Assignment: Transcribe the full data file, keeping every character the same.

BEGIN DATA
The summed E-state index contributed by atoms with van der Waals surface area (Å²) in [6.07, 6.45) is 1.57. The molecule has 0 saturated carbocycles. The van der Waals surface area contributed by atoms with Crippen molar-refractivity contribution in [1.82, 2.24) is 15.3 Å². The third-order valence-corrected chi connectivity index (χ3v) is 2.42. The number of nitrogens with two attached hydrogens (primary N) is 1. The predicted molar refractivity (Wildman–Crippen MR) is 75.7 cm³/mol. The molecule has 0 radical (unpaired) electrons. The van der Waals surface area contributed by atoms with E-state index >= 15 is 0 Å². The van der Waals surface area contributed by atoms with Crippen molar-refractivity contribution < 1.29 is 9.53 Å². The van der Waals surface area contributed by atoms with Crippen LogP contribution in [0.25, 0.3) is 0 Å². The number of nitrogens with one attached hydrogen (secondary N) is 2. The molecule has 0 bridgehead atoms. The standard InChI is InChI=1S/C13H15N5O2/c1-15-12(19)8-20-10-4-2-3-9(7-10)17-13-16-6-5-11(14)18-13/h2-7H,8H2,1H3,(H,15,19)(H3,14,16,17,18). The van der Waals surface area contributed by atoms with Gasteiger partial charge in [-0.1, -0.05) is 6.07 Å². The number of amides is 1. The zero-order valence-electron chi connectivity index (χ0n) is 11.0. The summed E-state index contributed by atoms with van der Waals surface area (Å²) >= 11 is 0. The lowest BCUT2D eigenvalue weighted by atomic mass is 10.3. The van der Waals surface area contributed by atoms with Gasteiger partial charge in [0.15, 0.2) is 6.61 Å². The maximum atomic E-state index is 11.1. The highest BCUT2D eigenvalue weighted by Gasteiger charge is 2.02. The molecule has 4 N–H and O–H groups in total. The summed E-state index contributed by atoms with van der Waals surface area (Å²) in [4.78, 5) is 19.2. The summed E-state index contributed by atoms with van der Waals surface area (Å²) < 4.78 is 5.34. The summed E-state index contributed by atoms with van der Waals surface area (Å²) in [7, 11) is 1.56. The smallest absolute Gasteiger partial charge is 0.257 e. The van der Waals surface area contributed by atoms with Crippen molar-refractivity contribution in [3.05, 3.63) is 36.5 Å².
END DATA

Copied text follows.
The summed E-state index contributed by atoms with van der Waals surface area (Å²) in [6.07, 6.45) is 1.57. The molecule has 0 saturated carbocycles. The van der Waals surface area contributed by atoms with Crippen molar-refractivity contribution in [1.82, 2.24) is 15.3 Å². The third-order valence-corrected chi connectivity index (χ3v) is 2.42. The number of nitrogens with two attached hydrogens (primary N) is 1. The predicted molar refractivity (Wildman–Crippen MR) is 75.7 cm³/mol. The molecule has 0 radical (unpaired) electrons. The van der Waals surface area contributed by atoms with E-state index >= 15 is 0 Å². The van der Waals surface area contributed by atoms with Crippen molar-refractivity contribution < 1.29 is 9.53 Å². The van der Waals surface area contributed by atoms with Crippen LogP contribution in [0.25, 0.3) is 0 Å². The number of nitrogens with one attached hydrogen (secondary N) is 2. The molecule has 0 bridgehead atoms. The standard InChI is InChI=1S/C13H15N5O2/c1-15-12(19)8-20-10-4-2-3-9(7-10)17-13-16-6-5-11(14)18-13/h2-7H,8H2,1H3,(H,15,19)(H3,14,16,17,18). The van der Waals surface area contributed by atoms with Gasteiger partial charge in [-0.1, -0.05) is 6.07 Å². The number of amides is 1. The zero-order valence-electron chi connectivity index (χ0n) is 11.0. The summed E-state index contributed by atoms with van der Waals surface area (Å²) >= 11 is 0. The lowest BCUT2D eigenvalue weighted by atomic mass is 10.3. The van der Waals surface area contributed by atoms with Gasteiger partial charge in [0.15, 0.2) is 6.61 Å². The maximum atomic E-state index is 11.1. The highest BCUT2D eigenvalue weighted by Gasteiger charge is 2.02. The molecule has 4 N–H and O–H groups in total. The summed E-state index contributed by atoms with van der Waals surface area (Å²) in [4.78, 5) is 19.2. The summed E-state index contributed by atoms with van der Waals surface area (Å²) < 4.78 is 5.34. The summed E-state index contributed by atoms with van der Waals surface area (Å²) in [7, 11) is 1.56. The smallest absolute Gasteiger partial charge is 0.257 e. The van der Waals surface area contributed by atoms with Crippen molar-refractivity contribution in [3.05, 3.63) is 36.5 Å².